The news from Syria remains grim. Over the weekend the Nusra Front, an al-Qaeda affiliate, made substantial gains against fighters of the Free Syrian Army in Idlib Province, west of Aleppo. Nusra is now threatening to seize control of one of the last remaining border crossings between Turkey and Syria, at Bab al-Hawa, that remains in FSA hands.
Apparently Nusra, which in the past has operated in de facto alliance with the FSA, has decided to turn on its sometime partners because the U.S., the FSA’s major patron, has been bombing some Nusra personnel–and because Nusra is competing with ISIS for control of areas not held by the Assad regime. Sadly, the Obama administration has not given any aid to the FSA fighters under siege even though they are supposedly our best hope of toppling Bashar al-Assad and replacing him with a non-jihadist regime.
Meanwhile, we learn, courtesy of Colum Lynch at Foreign Policy, that the State Department is eliminating a $500,000-a-year grant to the Commission for International Justice and Accountability, an NGO investigating and documenting the Assad regime’s war crimes for possible prosecution in the future. Lynch quotes a State Department official saying, “As far as State Department funding for justice and accountability in Syria, there has been no change. The bottom line is that we remain 100 percent committed to collecting this kind of information.”
Uh-huh. In reality considerable skepticism is in order. While cutting funding for an investigation of Assad’s war crimes, the State Department has just announced $1.6 million in grants to investigate ISIS war crimes. This conveys the clear impression that while Washington is interested in fighting ISIS (and possibly Nusra), it has little interest in fighting Assad. In fact, the U.S. appears to be making common cause with Assad and his Iranian patrons in both Iraq and Syria–a shift symbolized by the U.S. willingness to bomb ISIS but not Assad. This can be seen as part of a larger shift for Obama administration foreign policy toward an accommodation with Iran whose centerpiece is meant to be a nuclear accord later this month.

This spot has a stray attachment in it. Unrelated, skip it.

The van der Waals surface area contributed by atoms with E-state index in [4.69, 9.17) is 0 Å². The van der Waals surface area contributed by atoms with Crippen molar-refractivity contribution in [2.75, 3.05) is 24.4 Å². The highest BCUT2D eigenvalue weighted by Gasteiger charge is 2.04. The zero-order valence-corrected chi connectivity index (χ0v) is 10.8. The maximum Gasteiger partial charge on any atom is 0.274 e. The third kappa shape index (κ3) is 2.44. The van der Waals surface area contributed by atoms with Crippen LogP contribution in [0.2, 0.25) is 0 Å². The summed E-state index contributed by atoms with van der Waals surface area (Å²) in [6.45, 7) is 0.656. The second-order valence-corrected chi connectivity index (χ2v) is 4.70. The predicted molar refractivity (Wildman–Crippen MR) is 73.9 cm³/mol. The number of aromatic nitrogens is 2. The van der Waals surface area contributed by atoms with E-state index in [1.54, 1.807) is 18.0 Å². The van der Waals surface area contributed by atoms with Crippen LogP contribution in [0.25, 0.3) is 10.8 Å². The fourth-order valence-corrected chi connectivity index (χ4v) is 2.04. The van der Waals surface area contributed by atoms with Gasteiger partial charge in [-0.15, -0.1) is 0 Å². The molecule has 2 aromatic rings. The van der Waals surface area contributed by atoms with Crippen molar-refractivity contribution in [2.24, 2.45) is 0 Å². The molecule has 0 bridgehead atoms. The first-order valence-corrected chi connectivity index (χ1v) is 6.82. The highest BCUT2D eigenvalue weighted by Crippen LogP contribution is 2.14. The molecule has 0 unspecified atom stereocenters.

As I have argued before, this is a tragically misbegotten policy because by aligning ourselves with Assad and the Iranians, we are ensuring that ISIS and the Nusra Front will come to be seen as the only reliable defenders of Sunni interests. The Quds Force, Hezbollah, and other Shiite extremists on the one hand, and ISIS and other Sunni jihadists on the other, are locked in a self-perpetuating cycle of violence: the more power one group of extremists grabs, the more power the other group of extremists will subsequently get because each postures as the defender of sectarian interests against the other. The only way to break this cycle of violence is to help relatively moderate forces such as the FSA and the Sunni tribes of both Syria and Iraq. While the Obama administration pays lip service to these goals, however, its actions on the ground convey a very different–and more troubling–impression.